Business Law

Topics: Contract, Tort, Common law Pages: 7 (3030 words) Published: October 27, 2014

BUSINESS LAW EXAM
4 parts:
A - 40 marks
answer 8 out of the following 10 questions (10-15 lines on each) What is a tort?
The law of tort is an area of the law that often only becomes relevant to people and businesses after the happening of a loss making event. This loss can be a physical or economic loss. A tort is considered to be a civil wrong other than a claim for a breach of contract .The Plaintiff must prove on the balance of probabilities that their version of the facts is more believable. Tort law is concerned with remedies and provides compensation for the injured party: Usually damages and/or an injunction

The modern law of tort operates on the basis of remedies to persons for the harm suffered by the conduct of others. explain the main differences between an action based in tort and an action based in contract law Both commission of a tort and the breach of a contract can result in a civil wrong that will provide similar remedies for a plaintiff – compensation. In some cases the two actions are indistinguishable. The main difference between the two is that Contract Law is concerned with the enforcement of promises, and compensation if there is a breach of contract. Tort, on the other hand, is concerned with the protection of rights. These rights are mostly derived from case law and include the right of protection to one’s person, reputation, property, business and economic interests. TWO MAJOR DIFFERENCES:

Contract law Tort law
Promises Concerned with having the promises of others performed Interests covered are wider, covering both person and property Agreement While contractual duty mainly comes from agreement of the parties, it can be imposed Tortious duty is imposed independently of consent of the parties, through rights and duties may be varied contractually What rights are protected by the law of torts?

. The range of interests which the law of torts protect is very wide and includes: Liability for breach of duty to take reasonable care (Ch. 8) Liability arising out of occupation or possession of property, negligence/private nuisance (Ch. 9 & 10) Direct interferences with person or property, trespass (Ch. 10) Liability for misrepresentations, defamation (Ch. 10)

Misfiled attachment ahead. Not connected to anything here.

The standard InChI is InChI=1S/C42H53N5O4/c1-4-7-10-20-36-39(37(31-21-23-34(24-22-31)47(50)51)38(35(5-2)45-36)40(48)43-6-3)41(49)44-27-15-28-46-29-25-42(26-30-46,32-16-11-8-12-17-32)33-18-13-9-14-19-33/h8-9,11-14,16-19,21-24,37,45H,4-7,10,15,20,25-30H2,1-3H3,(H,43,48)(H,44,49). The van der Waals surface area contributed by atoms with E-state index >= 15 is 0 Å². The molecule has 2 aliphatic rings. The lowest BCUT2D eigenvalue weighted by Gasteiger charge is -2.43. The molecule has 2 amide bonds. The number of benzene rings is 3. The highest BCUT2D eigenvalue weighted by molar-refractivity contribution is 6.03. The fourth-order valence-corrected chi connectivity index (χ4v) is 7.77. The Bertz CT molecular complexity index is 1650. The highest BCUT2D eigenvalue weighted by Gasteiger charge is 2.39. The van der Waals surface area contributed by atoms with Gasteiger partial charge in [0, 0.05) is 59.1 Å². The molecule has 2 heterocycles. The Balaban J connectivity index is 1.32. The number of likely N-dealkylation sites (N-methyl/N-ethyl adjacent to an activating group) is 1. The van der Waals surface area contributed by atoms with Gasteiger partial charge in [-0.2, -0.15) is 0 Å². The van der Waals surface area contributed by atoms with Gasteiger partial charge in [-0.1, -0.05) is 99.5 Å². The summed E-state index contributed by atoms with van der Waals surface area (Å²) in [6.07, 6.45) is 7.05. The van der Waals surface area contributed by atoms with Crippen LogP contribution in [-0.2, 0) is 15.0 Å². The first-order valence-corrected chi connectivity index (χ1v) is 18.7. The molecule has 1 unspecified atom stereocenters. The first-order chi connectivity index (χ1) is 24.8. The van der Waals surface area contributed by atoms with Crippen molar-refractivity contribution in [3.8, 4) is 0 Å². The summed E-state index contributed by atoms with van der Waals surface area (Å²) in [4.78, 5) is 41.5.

Interests in economic relations, breach of contract, conspiracy, intimidation (Ch. 10) Fraudulent misrepresentation, dececit (Ch. 10)
Breach of statutory duty, Generally involving motor traffic an work health and safety issues Explain the need for legal intention in contracts
The fact that parties have reached an agreement doesn’t necessarily mean that a contract has been formed. For a contract to be formed the parties must also intend that what they agree to will be legally enforceable in a court of law should it go wrong. In Ermogenous , the high court affirmed that intention to create an enforceable agreement is an essential precondition to contractual liability. For an agreement to be enforceable, it has to be established that the parties, expressly or impliedly, intended their agreement to have legal consequences, which will be recognised in a court of law. It is important to note that if intention cannot be established, even if all the other elements are present, there can be no contract. Describe the effect of a lack of intention to an agreement

The effect of a lack on intention to an agreement means that there cannot be a contract. Distinguish between expressed and implied intention
Express intention
Contracts rarely expressly refer to intention
Where they do, they are:
Invariably expressed in the negative,
via terms clearly and explicitly stating parties’ intentions Cannot expressly exclude the jurisdiction of the courts
Implied intention
Agreements fall into two categories:
Agreements of a social or domestic nature
Agreements of a business or commercial nature
Traditionally, intention was decided by rebuttable presumptions of fact (Fig. 14.1): Objective test applied (Fig. 14.2)
But see ‘Ermogenous’...
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